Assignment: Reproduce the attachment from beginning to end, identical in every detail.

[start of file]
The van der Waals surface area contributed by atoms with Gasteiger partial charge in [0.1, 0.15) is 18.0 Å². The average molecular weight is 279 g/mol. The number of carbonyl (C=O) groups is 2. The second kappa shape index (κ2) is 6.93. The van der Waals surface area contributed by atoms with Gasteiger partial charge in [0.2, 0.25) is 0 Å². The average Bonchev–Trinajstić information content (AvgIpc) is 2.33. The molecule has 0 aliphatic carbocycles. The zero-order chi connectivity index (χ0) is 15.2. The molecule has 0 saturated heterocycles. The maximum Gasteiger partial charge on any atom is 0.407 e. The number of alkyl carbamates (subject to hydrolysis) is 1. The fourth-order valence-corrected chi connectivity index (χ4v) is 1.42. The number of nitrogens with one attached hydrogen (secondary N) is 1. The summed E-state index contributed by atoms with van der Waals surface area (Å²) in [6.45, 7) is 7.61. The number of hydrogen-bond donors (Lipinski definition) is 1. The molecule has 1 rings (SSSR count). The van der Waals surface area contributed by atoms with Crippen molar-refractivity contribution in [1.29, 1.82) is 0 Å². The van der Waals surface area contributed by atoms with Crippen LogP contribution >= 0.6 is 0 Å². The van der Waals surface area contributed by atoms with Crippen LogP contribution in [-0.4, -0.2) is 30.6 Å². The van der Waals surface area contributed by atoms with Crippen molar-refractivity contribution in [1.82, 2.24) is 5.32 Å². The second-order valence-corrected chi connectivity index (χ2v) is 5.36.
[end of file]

The van der Waals surface area contributed by atoms with Gasteiger partial charge in [0.1, 0.15) is 18.0 Å². The average molecular weight is 279 g/mol. The number of carbonyl (C=O) groups is 2. The second kappa shape index (κ2) is 6.93. The van der Waals surface area contributed by atoms with Gasteiger partial charge in [0.2, 0.25) is 0 Å². The average Bonchev–Trinajstić information content (AvgIpc) is 2.33. The molecule has 0 aliphatic carbocycles. The zero-order chi connectivity index (χ0) is 15.2. The molecule has 0 saturated heterocycles. The maximum Gasteiger partial charge on any atom is 0.407 e. The number of alkyl carbamates (subject to hydrolysis) is 1. The fourth-order valence-corrected chi connectivity index (χ4v) is 1.42. The number of nitrogens with one attached hydrogen (secondary N) is 1. The summed E-state index contributed by atoms with van der Waals surface area (Å²) in [6.45, 7) is 7.61. The number of hydrogen-bond donors (Lipinski definition) is 1. The molecule has 1 rings (SSSR count). The van der Waals surface area contributed by atoms with Crippen molar-refractivity contribution in [1.29, 1.82) is 0 Å². The van der Waals surface area contributed by atoms with Crippen LogP contribution >= 0.6 is 0 Å². The van der Waals surface area contributed by atoms with Crippen LogP contribution in [-0.4, -0.2) is 30.6 Å². The van der Waals surface area contributed by atoms with Crippen molar-refractivity contribution in [1.82, 2.24) is 5.32 Å². The second-order valence-corrected chi connectivity index (χ2v) is 5.36.